Our Agile ceremonies, combined with the use of Planview LeanKit, have served as a catalyst and a framework to bring us closer together. Communication is easier, more frequent, and more productive, as everyone is aligned to the same goals and plans and has visibility into each other’s progress, needs, and capacity. The greater team can now make conscious trade-offs based on mutual priorities, which enables the EMEA team to focus on the right things and deemphasize asks that are not aligned to the goals. EMEA marketers feel more involved and have an important seat at the table. That is both motivating and effective.
Learning 3: Ceremonies and visual planning tools are absolutely necessary, but only really benefit teams with the right enablement and coaching. To this day we still meet weekly with our Agile coach to refine our LeanKit board and discuss WIP limits, sizing, retros, etc.
From a time-to-market perspective, we’ve seen substantial improvements. Before aligning EMEA to the GTM teams, there were delays in deploying campaigns because EMEA would “find out” about campaigns rather than being part of them from the beginning. Now, the team can give early input and feedback on how a campaign could be adapted to provide the most impact for EMEA, then roll it out more quickly. As a concrete example, we have reduced the time for campaign tactics to go live from three months to three weeks.
The volume and quality of campaigns and campaign materials has increased significantly as well. In the past, the EMEA team often made do with the materials (especially translated materials) that were available, not the assets that were ideal. There were campaign ideas that we could not realize due to a lack of localized material. Without dedicated resources for EMEA, the team had to share creative and translation services with North American providers, who often needed to prioritize programs led by corporate/North America.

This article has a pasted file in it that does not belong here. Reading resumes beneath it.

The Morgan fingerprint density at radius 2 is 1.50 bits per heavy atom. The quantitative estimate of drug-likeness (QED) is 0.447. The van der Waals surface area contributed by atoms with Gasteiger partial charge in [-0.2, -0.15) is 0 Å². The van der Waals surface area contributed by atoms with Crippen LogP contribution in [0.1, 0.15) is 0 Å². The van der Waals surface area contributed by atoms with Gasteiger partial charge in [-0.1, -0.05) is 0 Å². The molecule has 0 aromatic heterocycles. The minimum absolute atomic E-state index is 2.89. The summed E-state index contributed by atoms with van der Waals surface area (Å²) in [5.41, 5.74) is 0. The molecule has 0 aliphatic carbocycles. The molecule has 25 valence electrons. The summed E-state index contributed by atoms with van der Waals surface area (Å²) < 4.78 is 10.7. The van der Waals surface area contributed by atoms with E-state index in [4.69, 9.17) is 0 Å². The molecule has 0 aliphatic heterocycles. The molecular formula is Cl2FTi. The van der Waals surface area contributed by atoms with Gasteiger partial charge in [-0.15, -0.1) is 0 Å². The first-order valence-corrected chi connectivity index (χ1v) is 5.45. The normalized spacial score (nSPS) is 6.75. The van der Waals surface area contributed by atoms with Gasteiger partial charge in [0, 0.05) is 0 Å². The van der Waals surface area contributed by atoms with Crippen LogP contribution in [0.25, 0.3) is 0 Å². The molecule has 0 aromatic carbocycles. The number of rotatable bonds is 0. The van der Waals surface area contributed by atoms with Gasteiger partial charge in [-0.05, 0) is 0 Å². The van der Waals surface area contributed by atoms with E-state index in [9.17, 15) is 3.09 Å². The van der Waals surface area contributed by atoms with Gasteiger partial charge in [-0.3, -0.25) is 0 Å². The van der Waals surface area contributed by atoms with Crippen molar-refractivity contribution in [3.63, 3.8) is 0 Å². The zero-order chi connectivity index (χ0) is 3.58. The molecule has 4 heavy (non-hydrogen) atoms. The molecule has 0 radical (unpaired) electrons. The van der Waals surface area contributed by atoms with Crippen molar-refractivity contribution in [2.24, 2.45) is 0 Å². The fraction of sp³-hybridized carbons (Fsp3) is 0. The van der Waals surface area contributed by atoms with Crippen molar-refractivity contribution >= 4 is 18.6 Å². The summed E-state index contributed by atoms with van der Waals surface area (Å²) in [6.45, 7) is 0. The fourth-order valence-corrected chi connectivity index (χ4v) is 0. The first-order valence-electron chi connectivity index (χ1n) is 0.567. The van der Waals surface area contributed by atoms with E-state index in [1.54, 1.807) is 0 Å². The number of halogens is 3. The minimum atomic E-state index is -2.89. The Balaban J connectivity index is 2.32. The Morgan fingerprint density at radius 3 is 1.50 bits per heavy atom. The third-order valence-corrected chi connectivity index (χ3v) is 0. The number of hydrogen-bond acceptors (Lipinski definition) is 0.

Now that EMEA has full visibility into the North American programs, they know what kind of material is in development.
They give input on what is needed to execute campaigns in global markets and when delivery will happen. That means EMEA campaigns can begin at almost the same time as the North American ones, and their marketers can prepare for when translated assets and other materials will be available.
Overall, by transforming our EMEA Agile program, the region went from running one or two campaigns each PI to running five campaigns per PI. EMEA marketing went from approximately four to six new localized assets/materials per year to 18 – 20. We added three translated, campaign-specific landing pages per language. And, most importantly, we’re beginning to see direct indication of pipeline improvements.
Agile program management can be challenging with international, distributed teams. By integrating our global team members into our planning processes from the beginning of our Agile transformation, we’ve been able to achieve measurable benefits across the marketing organization.